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Bill professionalizing Connecticut election system moves to governor

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HARTFORD, Connecticut — Local Connecticut voting officials will be required to undergo new training and certification under a bill that cleared the House of Representatives on Monday night and now awaits Gov. Dannel P. Malloy's signature.

The bill, which passed on a 126-50 vote, also includes a process for removing problematic local registrars of voters who run the elections.

The legislation stems from a string of problems at the polls last November, including in Hartford where some polling places did not open on time, keeping voters waiting for more than an hour. The delay prompted President Barack Obama to call a local radio station and urge people who left the polling places in frustration to return later in the day and vote.

"I can't think of a more frustrating day for me in my political career," Rep. Matthew Ritter, D-Hartford, said of that election day.

"Some might say training, removal, these things seem controversial," Ritter said of the bill, "but we don't have enough ability to deal with problems that fester."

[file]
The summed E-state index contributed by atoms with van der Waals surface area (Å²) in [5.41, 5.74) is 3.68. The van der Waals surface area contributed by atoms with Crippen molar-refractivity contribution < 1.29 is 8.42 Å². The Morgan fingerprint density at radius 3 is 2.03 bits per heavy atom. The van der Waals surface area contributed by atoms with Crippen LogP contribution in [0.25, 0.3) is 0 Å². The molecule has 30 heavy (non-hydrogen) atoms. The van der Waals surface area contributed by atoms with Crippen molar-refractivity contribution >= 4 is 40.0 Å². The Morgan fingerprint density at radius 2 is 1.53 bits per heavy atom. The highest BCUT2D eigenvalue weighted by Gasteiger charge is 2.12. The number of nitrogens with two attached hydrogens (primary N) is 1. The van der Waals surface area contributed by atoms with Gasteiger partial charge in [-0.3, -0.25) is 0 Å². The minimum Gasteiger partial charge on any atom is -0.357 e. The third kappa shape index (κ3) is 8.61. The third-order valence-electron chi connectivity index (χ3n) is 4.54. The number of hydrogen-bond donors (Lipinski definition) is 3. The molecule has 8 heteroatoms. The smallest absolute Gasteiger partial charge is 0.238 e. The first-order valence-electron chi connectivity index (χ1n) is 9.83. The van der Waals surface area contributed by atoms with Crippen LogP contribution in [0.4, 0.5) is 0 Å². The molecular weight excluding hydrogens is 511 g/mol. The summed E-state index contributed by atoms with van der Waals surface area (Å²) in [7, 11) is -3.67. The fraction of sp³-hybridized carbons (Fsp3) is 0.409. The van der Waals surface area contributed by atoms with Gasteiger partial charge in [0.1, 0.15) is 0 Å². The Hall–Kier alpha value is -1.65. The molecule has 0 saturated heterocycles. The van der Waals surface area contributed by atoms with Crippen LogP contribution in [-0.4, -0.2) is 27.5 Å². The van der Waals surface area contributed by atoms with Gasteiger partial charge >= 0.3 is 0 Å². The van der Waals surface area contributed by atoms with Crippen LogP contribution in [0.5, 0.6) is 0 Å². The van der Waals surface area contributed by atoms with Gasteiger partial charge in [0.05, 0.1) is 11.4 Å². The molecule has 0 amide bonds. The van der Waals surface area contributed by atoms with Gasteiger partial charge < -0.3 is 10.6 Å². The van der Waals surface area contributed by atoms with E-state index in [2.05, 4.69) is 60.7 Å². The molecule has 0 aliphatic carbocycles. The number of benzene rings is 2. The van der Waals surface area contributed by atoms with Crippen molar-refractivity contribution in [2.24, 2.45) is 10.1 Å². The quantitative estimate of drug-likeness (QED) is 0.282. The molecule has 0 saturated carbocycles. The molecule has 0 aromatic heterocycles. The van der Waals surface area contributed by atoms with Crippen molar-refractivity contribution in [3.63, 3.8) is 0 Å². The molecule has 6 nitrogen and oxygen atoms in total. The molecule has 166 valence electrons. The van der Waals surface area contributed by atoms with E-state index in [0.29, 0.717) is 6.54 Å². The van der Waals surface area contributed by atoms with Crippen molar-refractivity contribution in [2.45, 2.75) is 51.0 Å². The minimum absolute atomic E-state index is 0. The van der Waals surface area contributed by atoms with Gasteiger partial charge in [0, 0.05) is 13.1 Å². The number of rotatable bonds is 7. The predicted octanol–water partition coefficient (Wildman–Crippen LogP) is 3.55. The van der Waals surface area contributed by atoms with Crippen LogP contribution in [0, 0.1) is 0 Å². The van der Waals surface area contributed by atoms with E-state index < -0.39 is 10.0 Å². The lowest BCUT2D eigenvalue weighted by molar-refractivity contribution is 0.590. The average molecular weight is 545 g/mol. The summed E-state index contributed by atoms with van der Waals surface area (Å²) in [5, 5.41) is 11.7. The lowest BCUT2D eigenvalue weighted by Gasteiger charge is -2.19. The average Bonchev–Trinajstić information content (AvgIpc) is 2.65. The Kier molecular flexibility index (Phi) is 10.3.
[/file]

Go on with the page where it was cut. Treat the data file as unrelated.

Besides mandatory training and certification of registrars, the bill has a process for removing a registrar for gross misconduct or incompetence. It also allows the Secretary of the State to temporarily relieve from duty registrars who fail to obtain their certification or are being investigated for any matters related to their duties.

"It is important for voters to know that when something goes wrong, that's either intentional or worse, that something can be done about it," said Secretary of the State Denise Merrill, adding how the provision "brings some accountability."

Melissa Russell, president of the registrar of voters association, said her group supports the compromise legislation, which keeps the current system of elected partisan registrars. She said the bill provides much-needed technology and the ability to provide results faster.

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